Sherlock: The Blind Banker

image courtesy of denofgeeks.com

Benedict Cumberbatch as Sherlock Holmes

There is danger in reading reviews of your favourite TV shows before you’ve gotten around to seeing them. The Internet is packed to the gills with websites that will give you their opinions on what you’re planning to see. And it’s not just the online community; newspapers, too, throw in their tuppence worth. It’s the job of the critic to evaluate all forms of media, especially entertainment. It’s the job of the viewer to work out whether or not he or she agrees with the critic.

All week I’ve been looking forward the second episode of the BBC’s re-imagining of Sherlock Holmes. I enjoyed the first installment so much, I posted a brief blog about it. (I’m not one for spoiling people’s enjoyment, so I won’t go into too much detail regarding tonight’s storyline.) But my anticipation was marred by reading the TV section in today’s Mail on Sunday. I quote:

“When you think about it, Sherlock Homes’ brilliant deductive powers are perfectly compatible with modern technology, so putting him slap-bang in present-day London was inspired – and anyway, deerstalkers are so last century. However, after last week’s cracking opener, this second episode fails to live up to expectations. Benedict Cumberbatch and Martin Freeman are still terrific as Holmes and Watson, of course, but the far-fetched plot (involving the City and a Chinese circus) is stretched rather too thinly over the 90 minutes – a surprise when you consider that this is the second of only three episodes.”

Already, a sense of doom came over me. It would be the difficult “second episode,” I thought. No way will it be as good as the first. I was waiting to have my hopes dashed. Last week would just be a flash-in-the-pan. So I settled down and quietly expected the worst.

But you what? I don’t give a damn what critics think. Within seconds my doubts flew away. The opening scenes – Holmes fending off an attack on his life; Watson remonstrating uselessly with an automated supermarket check-out – reminded me of why I love this programme. It’s the characters, stupid! Plots come and go. But as long as the characters remain true, you’ll follow them through thick and thin.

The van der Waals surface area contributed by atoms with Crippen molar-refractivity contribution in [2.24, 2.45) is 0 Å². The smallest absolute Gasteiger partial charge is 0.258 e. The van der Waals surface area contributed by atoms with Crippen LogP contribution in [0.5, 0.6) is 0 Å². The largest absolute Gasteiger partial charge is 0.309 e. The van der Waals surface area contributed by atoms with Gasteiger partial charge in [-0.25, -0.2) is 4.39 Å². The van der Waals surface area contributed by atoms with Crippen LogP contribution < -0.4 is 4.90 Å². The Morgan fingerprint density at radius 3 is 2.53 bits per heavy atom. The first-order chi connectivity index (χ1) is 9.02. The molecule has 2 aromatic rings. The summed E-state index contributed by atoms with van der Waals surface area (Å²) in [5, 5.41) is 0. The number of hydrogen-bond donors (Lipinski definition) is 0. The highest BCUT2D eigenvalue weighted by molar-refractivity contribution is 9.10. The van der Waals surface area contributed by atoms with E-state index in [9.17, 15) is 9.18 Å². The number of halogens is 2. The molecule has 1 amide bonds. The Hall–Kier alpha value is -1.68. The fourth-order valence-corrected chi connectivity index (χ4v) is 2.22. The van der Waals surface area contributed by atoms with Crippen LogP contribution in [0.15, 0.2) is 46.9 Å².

Writer Stephen Thompson had a touch job. With the characters introduced from last week,  he had to cover the hour and a half with an engaging  story. Basically he had to hit the ground running. There was a lot to like in this episode: the mystery was complex; the interplay was very much on a par with last week, especially when Holmes gatecrashed Watson’s date with a colleague; the supporting characters weren’t just cogs in a machine, but fleshed out individuals in their own right; and the villain was unmasked in a way that made sense.

For me, there was a lot going on in The Blind Banker. There wasn’t a dull moment. The pace was frenetic but there were some quiet scenes that Thomson provided, scenes that made me sit back and wonder about…well…just wonder. The viewer should wonder about what they’re watching, shouldn’t they? It’s like when you’ve read a particular scene in a book, and then you stop for a moment and think. I don’t like to be spoon fed when I watch TV and read books. I ask writers to give me something to chew on, something to sleep on maybe. And in this episode, I got plenty of that.

Reviewers can only offer their own opinion. It’s up to us, as viewers and readers, to make sure those opinions don’t become our own. They don’t always get it right.

Note: even though the Mail‘s critic was hesitant about tonight’s Sherlock, he still gave it four stars. It was, by far, the best thing on TV tonight.

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4 responses to “Sherlock: The Blind Banker

  1. Glad you enjoyed . . .

    Love the image of “Watson remonstrating uselessly with an automated supermarket check-out.” Ha!

  2. Yeah, where’s a checkout girl (or guy) when you need one? : )

    I like the automated checkouts if I don’t have too many items to scan, but I’ve yet to use one with a cart full of perishable food ~ I envision ice cream dripping all over the floor while I remonstrate uselessly with a machine.

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